It is in terms of plumbing the depths of Rosa's story that the psychoanalytic model has something special to offer. We may be able to understand The Shawl without access to terms like "fetish," "transitional [linking] object," "trauma," or "complicated mourning," but these words are at least no worse than others we might use to try to describe Rosa's situation. Insofar as understanding Rosa or people like her has something to do with being able to comprehend what they are suffering, the terms have value. But the psychoanalytic model has something more to offer. This is its insistence that listening is an ongoing process that is never exhausted. Even more crucially, such listening never exhausts the narrative that it is hearing. Or, more precisely, it never exhausts the narrative it is overhearing, because, as I have already noted, psychoanalytic thinking also attends to the way a story told to another person might nonetheless be primarily a story told to the self. Of this story we are merely eavesdroppers. We as much listen in on these stories as we listen to them. This also means that these stories are not asking us to respond to and act upon them, at least not in any direct way. That Rosa's ideal listener is her dead daughter, Magda, who is not (unless we believe in ghosts) a separate entity but a part of Rosa herself, provides clear evidence that Rosa's addressee is herself, not us.
That there is always more story to be heard will turn out to be a very important psychoanalytic insistence in reading Ozick's novella, since most critics have concluded too quickly how the two parts of the narrative fit together. Readers of The Shawl have tended to assume that part 1 of the narrative, dealing with the forced march to the labor camp, contains the factual bases of Rosa's experience, which account for Rosa's behavior in part 2 of the novella. These bases seem to be as follows: after a forced march, Rosa, Stella, and Magda (who has been hidden by Rosa in her shawl and has thus gone undetected) arrive together at the camp; Stella at some point steals the shawl; and the child, searching for her shawl, wanders into the camp arena, where the camp guard throws her against the electric fence surrounding the camp and the child dies. As Rosa herself summarizes the story in part 2 of The Shawl: "The lost babe. Murdered. Thrown against the fence, barbed, thorned, electrified, grid and griddle" (31). Yet to hear fully what Rosa is saying in Miami we must hear what the short story, which is also focalized through Rosa, is not telling us or, more precisely, also telling us but in occluded and fantastic ways. Most of us, I think, have stopped short of hearing that other story. As a result we have also not encountered the troubling issue of authenticity in Ozick's fiction: of whether Rosa's narrative is factually accurate (and, if so, accurate of what exactly?) and if and how it matters whether a particular survivor narrative is "truthful" in the factual, epistemological, historical sense. Stopping short of hearing the full narrative also prohibits our understanding of Rosa's psychological prehistory and how this, as much as any of the horrific events that befall her during the Holocaust itself, has determined who she is. Additionally, it blocks our self-interrogation as readers of Rosa's and, finally, of Ozick's story.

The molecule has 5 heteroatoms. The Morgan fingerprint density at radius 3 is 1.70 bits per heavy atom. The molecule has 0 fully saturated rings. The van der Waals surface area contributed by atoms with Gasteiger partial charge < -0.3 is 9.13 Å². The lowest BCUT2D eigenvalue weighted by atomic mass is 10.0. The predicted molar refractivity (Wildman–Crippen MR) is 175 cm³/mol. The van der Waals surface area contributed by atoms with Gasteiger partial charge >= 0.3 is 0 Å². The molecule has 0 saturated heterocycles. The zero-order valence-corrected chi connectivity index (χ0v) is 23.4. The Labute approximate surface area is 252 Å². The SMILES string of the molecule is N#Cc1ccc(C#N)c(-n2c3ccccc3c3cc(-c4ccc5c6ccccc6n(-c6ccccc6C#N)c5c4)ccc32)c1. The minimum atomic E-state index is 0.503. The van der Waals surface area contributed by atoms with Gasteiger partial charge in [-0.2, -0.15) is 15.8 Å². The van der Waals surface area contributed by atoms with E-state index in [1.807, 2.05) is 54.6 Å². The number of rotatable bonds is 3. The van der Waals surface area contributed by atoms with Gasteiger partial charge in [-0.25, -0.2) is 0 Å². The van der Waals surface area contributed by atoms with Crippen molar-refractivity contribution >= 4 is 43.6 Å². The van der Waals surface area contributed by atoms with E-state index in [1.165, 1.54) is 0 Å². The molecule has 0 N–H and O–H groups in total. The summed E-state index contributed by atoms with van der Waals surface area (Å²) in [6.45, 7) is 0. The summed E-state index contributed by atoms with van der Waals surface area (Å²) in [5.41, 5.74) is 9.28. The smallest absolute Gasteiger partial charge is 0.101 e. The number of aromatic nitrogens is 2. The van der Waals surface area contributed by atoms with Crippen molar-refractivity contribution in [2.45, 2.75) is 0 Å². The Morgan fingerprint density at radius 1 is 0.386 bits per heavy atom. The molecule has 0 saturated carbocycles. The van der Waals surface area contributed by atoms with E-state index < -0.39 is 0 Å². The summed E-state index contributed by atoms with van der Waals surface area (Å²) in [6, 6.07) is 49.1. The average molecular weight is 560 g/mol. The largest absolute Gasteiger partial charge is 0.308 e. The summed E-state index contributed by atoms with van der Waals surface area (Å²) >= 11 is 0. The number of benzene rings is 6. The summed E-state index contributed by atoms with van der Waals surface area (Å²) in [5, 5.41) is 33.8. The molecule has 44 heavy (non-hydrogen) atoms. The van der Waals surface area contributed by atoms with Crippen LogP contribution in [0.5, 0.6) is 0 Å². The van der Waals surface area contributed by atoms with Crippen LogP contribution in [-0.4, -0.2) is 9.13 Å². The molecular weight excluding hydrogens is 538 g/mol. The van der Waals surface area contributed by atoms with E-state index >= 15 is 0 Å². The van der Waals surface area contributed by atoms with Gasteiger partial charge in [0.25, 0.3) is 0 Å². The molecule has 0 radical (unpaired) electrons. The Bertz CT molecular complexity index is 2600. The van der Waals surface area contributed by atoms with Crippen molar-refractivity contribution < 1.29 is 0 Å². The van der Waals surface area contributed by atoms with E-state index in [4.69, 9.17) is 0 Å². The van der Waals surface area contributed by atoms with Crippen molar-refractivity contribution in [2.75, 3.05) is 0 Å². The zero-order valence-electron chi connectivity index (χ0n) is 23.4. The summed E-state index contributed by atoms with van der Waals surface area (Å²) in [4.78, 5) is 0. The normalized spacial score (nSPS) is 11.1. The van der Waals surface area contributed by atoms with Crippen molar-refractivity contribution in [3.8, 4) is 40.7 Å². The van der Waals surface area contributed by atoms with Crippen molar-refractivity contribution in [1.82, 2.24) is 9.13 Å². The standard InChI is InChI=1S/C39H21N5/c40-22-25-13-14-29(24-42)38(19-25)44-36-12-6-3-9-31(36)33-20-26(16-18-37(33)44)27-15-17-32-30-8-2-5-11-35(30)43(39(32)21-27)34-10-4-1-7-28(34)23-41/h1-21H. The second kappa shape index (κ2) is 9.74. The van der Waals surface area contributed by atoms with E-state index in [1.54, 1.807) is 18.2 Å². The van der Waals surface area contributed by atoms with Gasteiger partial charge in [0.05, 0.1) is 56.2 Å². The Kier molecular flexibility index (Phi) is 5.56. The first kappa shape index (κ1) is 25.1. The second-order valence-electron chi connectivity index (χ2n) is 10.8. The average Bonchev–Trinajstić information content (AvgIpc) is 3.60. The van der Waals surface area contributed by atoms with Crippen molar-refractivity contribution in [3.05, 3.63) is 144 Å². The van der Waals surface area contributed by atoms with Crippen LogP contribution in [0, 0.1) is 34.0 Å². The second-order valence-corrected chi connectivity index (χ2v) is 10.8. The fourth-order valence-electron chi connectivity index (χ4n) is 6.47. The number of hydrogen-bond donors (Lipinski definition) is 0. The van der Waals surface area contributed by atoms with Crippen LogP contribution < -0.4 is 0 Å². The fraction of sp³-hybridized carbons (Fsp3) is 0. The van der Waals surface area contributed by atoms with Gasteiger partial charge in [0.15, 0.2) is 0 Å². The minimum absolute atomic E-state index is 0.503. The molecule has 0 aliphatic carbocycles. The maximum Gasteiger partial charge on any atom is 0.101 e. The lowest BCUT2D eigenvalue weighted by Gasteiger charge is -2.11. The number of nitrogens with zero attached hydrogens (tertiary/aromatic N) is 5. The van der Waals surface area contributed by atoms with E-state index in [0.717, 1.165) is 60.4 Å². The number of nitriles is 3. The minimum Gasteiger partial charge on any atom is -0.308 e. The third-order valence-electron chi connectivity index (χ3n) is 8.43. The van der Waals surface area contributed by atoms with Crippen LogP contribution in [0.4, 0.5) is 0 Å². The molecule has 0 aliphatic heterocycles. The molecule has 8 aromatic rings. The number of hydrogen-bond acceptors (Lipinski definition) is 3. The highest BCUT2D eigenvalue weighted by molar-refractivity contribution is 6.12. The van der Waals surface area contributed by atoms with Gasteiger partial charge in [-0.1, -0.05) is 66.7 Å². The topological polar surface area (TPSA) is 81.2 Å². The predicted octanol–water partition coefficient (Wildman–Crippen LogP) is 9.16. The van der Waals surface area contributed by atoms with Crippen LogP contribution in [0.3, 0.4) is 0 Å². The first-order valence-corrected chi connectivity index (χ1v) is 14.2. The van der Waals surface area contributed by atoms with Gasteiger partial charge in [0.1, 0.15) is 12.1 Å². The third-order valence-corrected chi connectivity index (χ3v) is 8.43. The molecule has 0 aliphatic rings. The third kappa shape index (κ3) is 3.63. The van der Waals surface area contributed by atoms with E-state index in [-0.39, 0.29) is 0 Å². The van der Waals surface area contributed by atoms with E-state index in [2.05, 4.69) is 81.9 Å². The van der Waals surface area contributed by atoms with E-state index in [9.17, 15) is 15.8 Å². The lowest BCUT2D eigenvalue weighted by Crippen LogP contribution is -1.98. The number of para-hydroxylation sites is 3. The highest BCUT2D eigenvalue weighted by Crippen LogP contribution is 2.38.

The Narrative of Shame
"Consider also the special word they used," Rosa rails at us in the second story, "Rosa": "survivor.... As long as they didn't have to say human being" (Ozick 1990, 36). In order for us to acknowledge that the "survivor" is a "human being" in every sense of the word, we have to hear in their stories the life that preceded the devastation, even or especially where this life is not an ideal one. And to do this we must, even at the risk of disliking or finding fault with the survivor, grant the same psychological complexity to the human beings who suffered the catastrophe as to those who did not. Rosa's repeated conjuring of the dead child, Magda, like her attachment to Magda's shawl, does contain a story that Rosa wishes and needs to tell, albeit not to Dr. Tree or Stella, who just might give names to her condition and, even more painfully, judge her for what her story reveals about her. We the readers might not want to hear this story. Yet to refuse to hear Rosa's story in its entirety is to refuse to hear her at all. And that makes us no different from the customers in her shop.
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Table of Contents
Prologue: Ghostwriting the Holocaust: The Ghost Writer, The Diary, The Kindly Ones, and Me
Section One: Psychoanalytic Listening and Fictions of the Holocaust
1. Voyeurism, Complicated Mourning, and the Fetish: Cynthia Ozick’s The Shawl
2. Forced Confessions: Subject Position, Framing, and the "Art" of Spiegelman’s Maus
3. Aryeh Lev Stollman's Far Euphrates: Re-picturing the Pre-Memory Moment
Section Two: Golems, Ghosts, Idols, and Messiahs: Complicated Mourning and the Inter-textual Construction of a Jewish Symptom
4. Bruno Schulz, the Messiah, and Ghost/writing the Past
5. A Jewish History of Blocked Mourning and Love
6. See Under: Mourning
Section Three: Mourning Becomes the Nations: Styron, Schlink, Sebald
7. Blacks, Jews, and Southerners in William Styron’s Sophie’s Choice
8. (Re)Reading the Holocaust from a German Point of View: Berhard Schlink's The Reader
9. Mourning and Melancholia in W. G. Sebald’s Austerlitz
Epilogue: Holocaust, Apartheid, and the Slaughter of Animals: J. M. Coetzee’s Elizabeth Costello and Cora Diamond's "Difficulty of Reality"
What People are Saying About This
This volume presents ethical, moral criticism at its best: beautifully written, entirely accessible, profound in its explications of well-known texts that are here given new readings, and comprehensive in its attention to other critics.